“This ain’t rocket science!”
This is a sentence used time and again to comment on things that are assumed to be easy. And indeed it’s true. Rocket science or space science is no easy subject, and it only gets tougher when you start applying it on real projects. But this didn’t stop some of our seniors from building their satellite and getting it launched into space.
Foundation of Team
The Student Satellite Program was formally established in the year 2008 by Saptarshi Bandyopadhyay and his undergraduate friends after attending a talk held in the Aerospace Department with the thought of having a satellite built by students. The team started and continues with the vision of transforming IIT Bombay into a center of excellence in space technology. The team took around 8 years to witness the glorious launch of their first satellite, Pratham, launched on 26th September 2016 onboard ISRO’s PSLV C-35.
Constructed by a team of hundreds of devoted students belonging to various departments of the institute throughout the journey of 8 years, Pratham was IITB’s first foray into the field of space technology and brought various honors to the team and the institute. Pratham could fit within the dimensions of 30.5cm*33.5cm*46.6cm and weighed 10.5kg. The satellite’s payload involved measuring the Total Electron Count of the ionosphere which is used to correct ionospheric errors for differential GPS. Pratham’s beacon signal was received on 28th September 2016, and then again in December at our institute’s ground station, ultimately providing the mission with a success of 90%. The downlink signal was never received because of which no payload data was generated.
After the success of Pratham, several members of the team penned down their learnings and experiences, right from the inception of the team to the launch of the first satellite, and these were compiled in the Satellite Wiki 101. The Wiki is a comprehensive guide, not on how to do what this team did in Pratham, but on how to make a satellite out of one’s own idea. The Wiki receives thousands of viewers every month from all parts of the world.
The team also published a paper on the ‘Learnings from Pratham’. It was an analysis of the successes and failures of the mission and the reasons for the same. The major aim was to ensure that the mistakes of the past didn’t get repeated.
All those learnings are incorporated in our work, specifically Quality Assurance (QA) practices to ensure reliable system development. As one of our ex-Project Managers says, “Space doesn’t give you another chance.” Hence QA practices have been imbibed in the team thoroughly.
Currently, the team, with a strength of 75+ students, is working on multiple space systems. The tasks fall under various subsystems like Mechanical, Electrical, Communication, Instrumentation and Guidance, Navigation and Control (GNC).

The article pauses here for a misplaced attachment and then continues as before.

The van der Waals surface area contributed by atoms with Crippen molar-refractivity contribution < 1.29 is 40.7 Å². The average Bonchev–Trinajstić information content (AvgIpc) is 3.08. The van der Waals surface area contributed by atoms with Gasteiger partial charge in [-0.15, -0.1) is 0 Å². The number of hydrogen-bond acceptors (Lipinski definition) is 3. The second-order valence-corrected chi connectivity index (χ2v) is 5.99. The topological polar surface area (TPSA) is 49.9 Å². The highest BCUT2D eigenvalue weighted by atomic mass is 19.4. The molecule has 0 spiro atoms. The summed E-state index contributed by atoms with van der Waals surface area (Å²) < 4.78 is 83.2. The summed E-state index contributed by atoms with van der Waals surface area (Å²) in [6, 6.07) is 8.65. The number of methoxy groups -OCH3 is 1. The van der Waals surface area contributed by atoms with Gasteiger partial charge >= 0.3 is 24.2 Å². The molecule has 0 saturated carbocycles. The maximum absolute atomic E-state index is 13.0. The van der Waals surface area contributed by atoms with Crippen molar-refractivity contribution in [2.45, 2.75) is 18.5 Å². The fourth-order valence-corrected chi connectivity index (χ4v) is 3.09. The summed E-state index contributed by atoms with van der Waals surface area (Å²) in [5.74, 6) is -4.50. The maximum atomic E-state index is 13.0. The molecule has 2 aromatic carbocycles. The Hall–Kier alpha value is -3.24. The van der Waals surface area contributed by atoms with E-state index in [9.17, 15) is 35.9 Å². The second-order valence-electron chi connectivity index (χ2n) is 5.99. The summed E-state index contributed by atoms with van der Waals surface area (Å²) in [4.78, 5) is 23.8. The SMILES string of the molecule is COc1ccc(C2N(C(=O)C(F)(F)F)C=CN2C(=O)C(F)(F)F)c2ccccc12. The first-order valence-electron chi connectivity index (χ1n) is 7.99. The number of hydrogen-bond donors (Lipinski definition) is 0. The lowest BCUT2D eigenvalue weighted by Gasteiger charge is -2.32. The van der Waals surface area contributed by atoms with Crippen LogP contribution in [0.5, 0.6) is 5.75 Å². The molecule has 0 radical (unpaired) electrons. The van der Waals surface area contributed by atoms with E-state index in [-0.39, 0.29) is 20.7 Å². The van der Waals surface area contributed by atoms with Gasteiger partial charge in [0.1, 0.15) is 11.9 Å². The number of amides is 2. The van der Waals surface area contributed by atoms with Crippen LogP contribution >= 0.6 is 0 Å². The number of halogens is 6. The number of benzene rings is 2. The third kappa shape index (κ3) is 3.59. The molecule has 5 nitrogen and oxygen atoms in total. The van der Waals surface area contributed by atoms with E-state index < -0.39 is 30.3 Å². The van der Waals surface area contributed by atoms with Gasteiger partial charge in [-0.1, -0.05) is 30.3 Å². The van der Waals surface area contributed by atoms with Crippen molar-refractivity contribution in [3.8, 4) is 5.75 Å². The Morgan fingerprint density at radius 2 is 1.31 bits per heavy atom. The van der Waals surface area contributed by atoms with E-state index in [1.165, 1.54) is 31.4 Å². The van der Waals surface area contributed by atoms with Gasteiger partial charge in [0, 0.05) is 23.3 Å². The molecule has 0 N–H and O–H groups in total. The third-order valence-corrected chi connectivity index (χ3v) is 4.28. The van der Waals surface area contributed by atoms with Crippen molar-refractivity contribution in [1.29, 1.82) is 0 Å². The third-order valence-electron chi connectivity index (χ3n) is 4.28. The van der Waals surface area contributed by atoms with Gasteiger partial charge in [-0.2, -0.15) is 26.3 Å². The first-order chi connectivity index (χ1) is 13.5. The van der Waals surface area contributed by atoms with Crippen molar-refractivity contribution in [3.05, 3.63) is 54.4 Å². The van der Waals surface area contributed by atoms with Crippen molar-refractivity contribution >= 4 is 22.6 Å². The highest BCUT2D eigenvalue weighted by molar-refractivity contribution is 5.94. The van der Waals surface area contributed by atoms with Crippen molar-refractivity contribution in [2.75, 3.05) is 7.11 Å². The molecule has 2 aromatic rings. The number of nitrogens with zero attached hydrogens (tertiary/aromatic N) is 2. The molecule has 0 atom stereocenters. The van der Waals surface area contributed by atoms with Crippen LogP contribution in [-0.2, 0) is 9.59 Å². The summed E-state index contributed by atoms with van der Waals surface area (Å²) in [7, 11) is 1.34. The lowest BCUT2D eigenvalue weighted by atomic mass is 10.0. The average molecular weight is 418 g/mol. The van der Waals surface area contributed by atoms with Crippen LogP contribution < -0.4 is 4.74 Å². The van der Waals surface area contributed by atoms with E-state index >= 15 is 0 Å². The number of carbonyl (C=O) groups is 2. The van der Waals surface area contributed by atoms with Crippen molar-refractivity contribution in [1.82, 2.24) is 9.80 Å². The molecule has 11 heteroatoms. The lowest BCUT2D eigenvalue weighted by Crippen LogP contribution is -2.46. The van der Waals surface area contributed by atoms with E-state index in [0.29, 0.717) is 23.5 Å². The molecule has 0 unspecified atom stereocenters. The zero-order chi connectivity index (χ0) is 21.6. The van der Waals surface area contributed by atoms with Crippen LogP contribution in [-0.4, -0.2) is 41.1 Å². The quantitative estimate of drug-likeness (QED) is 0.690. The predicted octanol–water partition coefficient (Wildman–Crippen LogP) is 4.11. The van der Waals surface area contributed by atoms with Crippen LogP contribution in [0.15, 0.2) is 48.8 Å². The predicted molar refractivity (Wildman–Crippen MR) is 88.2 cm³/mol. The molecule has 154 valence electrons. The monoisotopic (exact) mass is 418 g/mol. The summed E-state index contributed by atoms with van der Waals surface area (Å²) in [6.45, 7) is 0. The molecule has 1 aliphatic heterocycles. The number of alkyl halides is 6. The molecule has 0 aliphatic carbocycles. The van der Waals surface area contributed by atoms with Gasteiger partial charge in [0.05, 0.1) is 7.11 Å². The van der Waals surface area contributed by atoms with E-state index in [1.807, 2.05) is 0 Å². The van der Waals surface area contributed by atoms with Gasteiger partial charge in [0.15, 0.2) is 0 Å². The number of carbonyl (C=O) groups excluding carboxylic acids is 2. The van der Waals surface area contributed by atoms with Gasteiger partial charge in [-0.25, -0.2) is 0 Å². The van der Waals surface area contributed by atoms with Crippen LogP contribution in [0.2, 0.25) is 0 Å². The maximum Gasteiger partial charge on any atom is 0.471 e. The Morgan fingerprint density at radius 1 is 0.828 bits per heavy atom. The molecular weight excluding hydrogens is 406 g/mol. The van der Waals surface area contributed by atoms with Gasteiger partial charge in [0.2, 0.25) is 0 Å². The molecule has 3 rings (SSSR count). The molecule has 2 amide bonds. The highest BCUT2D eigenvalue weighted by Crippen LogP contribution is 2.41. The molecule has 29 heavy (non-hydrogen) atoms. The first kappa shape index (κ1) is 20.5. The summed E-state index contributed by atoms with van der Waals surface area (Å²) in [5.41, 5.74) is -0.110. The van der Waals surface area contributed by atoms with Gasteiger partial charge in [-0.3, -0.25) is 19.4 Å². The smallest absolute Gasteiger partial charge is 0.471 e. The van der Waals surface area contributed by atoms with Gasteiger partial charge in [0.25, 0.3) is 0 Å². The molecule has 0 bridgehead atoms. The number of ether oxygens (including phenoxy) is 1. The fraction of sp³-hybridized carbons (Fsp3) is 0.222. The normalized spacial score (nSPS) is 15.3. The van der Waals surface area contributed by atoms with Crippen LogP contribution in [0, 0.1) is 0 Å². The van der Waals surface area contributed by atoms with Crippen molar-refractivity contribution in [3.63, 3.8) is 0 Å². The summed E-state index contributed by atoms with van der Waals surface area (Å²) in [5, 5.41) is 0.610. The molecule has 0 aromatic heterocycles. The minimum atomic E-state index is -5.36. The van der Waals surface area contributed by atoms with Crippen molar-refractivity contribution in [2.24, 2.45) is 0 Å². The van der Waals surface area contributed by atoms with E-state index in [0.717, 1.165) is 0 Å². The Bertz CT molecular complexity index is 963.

Our current projects include:
Sanket-Antenna Deployment System (ADS) technology demonstration mission: It’s a mission proposed to ISRO – demonstration of indigenously developed ADS compatible with CubeSats and demonstrating it on PSLV Stage 4 Orbital Platform (PS4-OP).
In CubeSats there are various space constraints due to which attaching rigid antennas for communication is not feasible. This problem is tackled by the ADS which we are developing where we coil the antenna, and once the satellite is deployed into the orbit, the antennas are uncoiled.
Star Tracker Based Attitude Determination System (STADS) is one of the most accurate ways to predict a spacecraft’s orientation/attitude in space. It uses an imaging sensor to take a picture of the sky in its view and compares it with a pre-existing database of images taken from the earth’s frame. It utilizes an image processing and matching algorithm to make this comparison four times in a second and provides data regarding the orientation of the satellite. This allows the team to control a satellite actively. It is also designed to be demonstrated on PS4-OP.
GLEE stands for Great Lunar Expedition for Everyone which is an initiative of the University of Colorado Boulder, where they aim to station multiple chipsats on the moon. As the name suggests, chipsats are basically PCBs (Printed Circuit Boards) the size of mobile phones! We have collaborated with them and are currently developing a chipsat with some experimental payload to be sent on the moon.
RvD is a part of the team and has always been weaving an attitude control simulation framework to test controller and estimation algorithms used on board. Once it finished the simulation framework for cubesats, another cool project sprang up in its place – Rendezvous and Docking (RvD) of two CubeSats. A lot of fancy terms for sure! It’s basically guiding one satellite to attach itself to another satellite that is orbiting the earth. This segment of the team is working as a part of the Guidance, Navigation and Control subsystem, so only a simulation framework is being formulated.